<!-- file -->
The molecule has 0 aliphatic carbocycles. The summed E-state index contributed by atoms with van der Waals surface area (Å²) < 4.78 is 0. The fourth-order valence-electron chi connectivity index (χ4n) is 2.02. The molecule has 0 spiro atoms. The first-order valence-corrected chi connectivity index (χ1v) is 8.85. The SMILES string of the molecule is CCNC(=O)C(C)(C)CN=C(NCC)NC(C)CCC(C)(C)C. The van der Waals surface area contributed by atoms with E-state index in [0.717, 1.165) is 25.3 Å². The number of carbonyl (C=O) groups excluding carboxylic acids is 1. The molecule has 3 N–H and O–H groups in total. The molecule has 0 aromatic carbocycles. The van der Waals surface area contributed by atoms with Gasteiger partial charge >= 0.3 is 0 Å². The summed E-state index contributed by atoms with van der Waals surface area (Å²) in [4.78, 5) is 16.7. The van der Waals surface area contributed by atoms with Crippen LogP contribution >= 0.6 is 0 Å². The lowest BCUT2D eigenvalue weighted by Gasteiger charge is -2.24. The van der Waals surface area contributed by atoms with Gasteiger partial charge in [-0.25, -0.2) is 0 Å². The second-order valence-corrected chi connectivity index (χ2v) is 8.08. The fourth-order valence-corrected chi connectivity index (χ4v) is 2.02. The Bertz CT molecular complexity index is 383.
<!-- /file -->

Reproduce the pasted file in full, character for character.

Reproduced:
The molecule has 0 aliphatic carbocycles. The summed E-state index contributed by atoms with van der Waals surface area (Å²) < 4.78 is 0. The fourth-order valence-electron chi connectivity index (χ4n) is 2.02. The molecule has 0 spiro atoms. The first-order valence-corrected chi connectivity index (χ1v) is 8.85. The SMILES string of the molecule is CCNC(=O)C(C)(C)CN=C(NCC)NC(C)CCC(C)(C)C. The van der Waals surface area contributed by atoms with E-state index in [0.717, 1.165) is 25.3 Å². The number of carbonyl (C=O) groups excluding carboxylic acids is 1. The molecule has 3 N–H and O–H groups in total. The molecule has 0 aromatic carbocycles. The van der Waals surface area contributed by atoms with Gasteiger partial charge >= 0.3 is 0 Å². The summed E-state index contributed by atoms with van der Waals surface area (Å²) in [4.78, 5) is 16.7. The van der Waals surface area contributed by atoms with Crippen LogP contribution >= 0.6 is 0 Å². The lowest BCUT2D eigenvalue weighted by Gasteiger charge is -2.24. The van der Waals surface area contributed by atoms with Gasteiger partial charge in [-0.25, -0.2) is 0 Å². The second-order valence-corrected chi connectivity index (χ2v) is 8.08. The fourth-order valence-corrected chi connectivity index (χ4v) is 2.02. The Bertz CT molecular complexity index is 383.